Torsion keys are used to adjust torsion bars, which act as springs on many trucks and SUVs equipped with independent front suspensions. In these applications, torsion bars take the place of springs. By turning the torsion keys you can raise the front end height of a vehicle without having to install a lift kit. Cranking the torsion bars will add greater stress on the tie rods ends, make your truck ride harder, and will require an alignment to avoid premature and uneven tire wear.
Things You'll Need
- Hydraulic jack
- Jack stands
- Wheel chocks
- Tape measure
- Black marker
Park your truck on level ground and engage the parking brake. Use a hydraulic jack to raise the truck and place the front end on jack stands. Place wheel chocks against the rear wheels.
Measure the distance from the top of the tire to the bottom of the front wheel fenders with a tape measure. Write this number down as you will reference it to compare the before and after height.
Orient yourself under your vehicle to find the torsion bar keys. The location will vary by vehicle, but you can find them by following the torsion bars back from the front end of the truck until you find an adjustment screw. Follow the bar from the front lower control arm until it terminates at a central cross-member near the middle of the truck, typically near the transfer case.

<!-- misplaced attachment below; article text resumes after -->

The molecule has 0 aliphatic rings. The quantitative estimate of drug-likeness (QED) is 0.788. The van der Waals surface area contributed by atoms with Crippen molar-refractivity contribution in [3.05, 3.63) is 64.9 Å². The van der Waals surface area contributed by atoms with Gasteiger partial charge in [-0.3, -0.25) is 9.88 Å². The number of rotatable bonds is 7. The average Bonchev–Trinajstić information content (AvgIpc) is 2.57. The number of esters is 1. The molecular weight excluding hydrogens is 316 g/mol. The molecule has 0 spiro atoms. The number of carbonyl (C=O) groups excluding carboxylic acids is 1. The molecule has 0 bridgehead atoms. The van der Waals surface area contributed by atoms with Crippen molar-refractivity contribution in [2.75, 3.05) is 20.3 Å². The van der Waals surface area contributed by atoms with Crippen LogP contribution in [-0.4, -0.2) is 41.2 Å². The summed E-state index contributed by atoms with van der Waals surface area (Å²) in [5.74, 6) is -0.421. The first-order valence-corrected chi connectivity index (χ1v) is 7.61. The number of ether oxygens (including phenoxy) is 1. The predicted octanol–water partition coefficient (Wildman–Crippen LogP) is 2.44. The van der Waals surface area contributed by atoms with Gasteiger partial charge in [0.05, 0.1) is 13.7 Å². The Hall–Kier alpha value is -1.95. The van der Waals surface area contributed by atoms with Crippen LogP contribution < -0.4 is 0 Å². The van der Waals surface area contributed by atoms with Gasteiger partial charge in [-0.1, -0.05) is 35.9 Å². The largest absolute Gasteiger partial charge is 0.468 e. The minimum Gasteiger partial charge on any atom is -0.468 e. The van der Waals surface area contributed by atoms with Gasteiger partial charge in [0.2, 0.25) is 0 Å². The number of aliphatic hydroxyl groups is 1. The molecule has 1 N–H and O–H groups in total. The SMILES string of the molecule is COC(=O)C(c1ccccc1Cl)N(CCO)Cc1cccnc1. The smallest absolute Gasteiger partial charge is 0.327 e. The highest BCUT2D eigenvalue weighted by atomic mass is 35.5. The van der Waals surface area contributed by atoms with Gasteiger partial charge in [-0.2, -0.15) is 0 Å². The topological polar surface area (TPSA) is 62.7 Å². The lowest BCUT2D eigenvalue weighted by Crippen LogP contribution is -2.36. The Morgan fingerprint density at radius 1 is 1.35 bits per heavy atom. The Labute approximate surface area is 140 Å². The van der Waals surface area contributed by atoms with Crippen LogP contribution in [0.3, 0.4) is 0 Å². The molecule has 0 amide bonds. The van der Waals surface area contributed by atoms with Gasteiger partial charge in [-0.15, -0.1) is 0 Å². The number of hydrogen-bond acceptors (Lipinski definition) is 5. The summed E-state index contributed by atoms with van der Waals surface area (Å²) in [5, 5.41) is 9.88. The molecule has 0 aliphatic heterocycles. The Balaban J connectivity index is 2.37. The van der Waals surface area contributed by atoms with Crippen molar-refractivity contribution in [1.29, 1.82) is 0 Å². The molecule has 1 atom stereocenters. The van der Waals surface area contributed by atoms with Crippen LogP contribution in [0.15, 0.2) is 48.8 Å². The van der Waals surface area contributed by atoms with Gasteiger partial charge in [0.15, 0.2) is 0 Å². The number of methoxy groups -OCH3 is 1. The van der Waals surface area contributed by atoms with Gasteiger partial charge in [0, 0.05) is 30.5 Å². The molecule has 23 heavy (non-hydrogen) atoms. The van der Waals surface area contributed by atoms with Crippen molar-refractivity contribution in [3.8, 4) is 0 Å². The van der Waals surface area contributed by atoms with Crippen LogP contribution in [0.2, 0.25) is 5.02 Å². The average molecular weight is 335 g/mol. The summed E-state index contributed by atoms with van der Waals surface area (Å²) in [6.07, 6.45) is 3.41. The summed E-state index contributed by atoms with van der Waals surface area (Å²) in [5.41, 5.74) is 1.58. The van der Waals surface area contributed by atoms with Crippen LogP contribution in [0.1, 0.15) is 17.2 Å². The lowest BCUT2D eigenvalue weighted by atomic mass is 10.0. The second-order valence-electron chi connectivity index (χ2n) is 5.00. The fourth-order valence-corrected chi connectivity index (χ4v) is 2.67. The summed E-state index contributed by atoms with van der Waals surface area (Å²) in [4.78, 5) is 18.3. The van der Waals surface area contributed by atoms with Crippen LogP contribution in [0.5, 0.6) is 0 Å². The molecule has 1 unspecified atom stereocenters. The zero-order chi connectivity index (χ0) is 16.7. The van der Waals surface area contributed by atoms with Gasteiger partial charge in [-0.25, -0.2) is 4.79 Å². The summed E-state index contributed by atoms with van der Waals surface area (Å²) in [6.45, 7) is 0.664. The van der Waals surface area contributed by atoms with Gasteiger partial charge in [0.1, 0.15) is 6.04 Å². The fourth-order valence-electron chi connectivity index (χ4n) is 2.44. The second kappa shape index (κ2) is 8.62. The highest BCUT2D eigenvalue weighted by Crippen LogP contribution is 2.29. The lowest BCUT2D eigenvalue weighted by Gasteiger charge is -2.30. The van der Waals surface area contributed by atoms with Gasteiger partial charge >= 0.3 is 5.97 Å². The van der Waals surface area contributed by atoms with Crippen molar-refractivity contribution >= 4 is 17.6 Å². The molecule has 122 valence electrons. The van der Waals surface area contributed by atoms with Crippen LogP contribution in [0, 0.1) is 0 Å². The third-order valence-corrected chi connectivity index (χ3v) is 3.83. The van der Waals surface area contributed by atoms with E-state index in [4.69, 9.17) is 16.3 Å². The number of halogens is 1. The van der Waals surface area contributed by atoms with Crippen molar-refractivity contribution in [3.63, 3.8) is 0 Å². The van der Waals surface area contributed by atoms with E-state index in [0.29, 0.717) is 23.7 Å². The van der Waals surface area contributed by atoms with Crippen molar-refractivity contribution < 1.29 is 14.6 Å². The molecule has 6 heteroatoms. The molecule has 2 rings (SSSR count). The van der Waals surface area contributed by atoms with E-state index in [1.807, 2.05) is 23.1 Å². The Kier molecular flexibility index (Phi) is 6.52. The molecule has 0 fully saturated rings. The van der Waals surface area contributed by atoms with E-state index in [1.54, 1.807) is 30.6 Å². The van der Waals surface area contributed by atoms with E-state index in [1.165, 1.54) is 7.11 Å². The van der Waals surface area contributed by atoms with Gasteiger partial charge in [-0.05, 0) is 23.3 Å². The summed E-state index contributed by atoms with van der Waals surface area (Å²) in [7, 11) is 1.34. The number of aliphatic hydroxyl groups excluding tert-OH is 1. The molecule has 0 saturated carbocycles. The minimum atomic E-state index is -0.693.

Mark the location of the stock torsion bar adjustment key bolt with a black marker. Do this for both torsion bars. Turn the adjustment key the same number of turns for each torsion bar. The key bolt is typically an 18mm bolt. Tighten it by turning clockwise to raise the front end.
Turn the bars a set number of revolutions then lower the truck and measure the distance from the top of the tire to the bottom of the wheel well to determine how much higher the front suspension has been raised. You can gain about 2 to 2 1/2-inches of lift.
Get the front end aligned. You must get an alignment after adjusting the torsion bars to restore tire angles.
Tips & Warnings
- The more you crank, the rougher the ride gets, and the more stress placed on the tie rod ends. Consider only doing a 1-inch torsion bar lift and using a body lift for additional lift if you do not want to do a full suspension lift.
- "Haynes Repair Manual: Toyota Pickups & 4Runner 1979-1995"; Haynes Publishing; 1998
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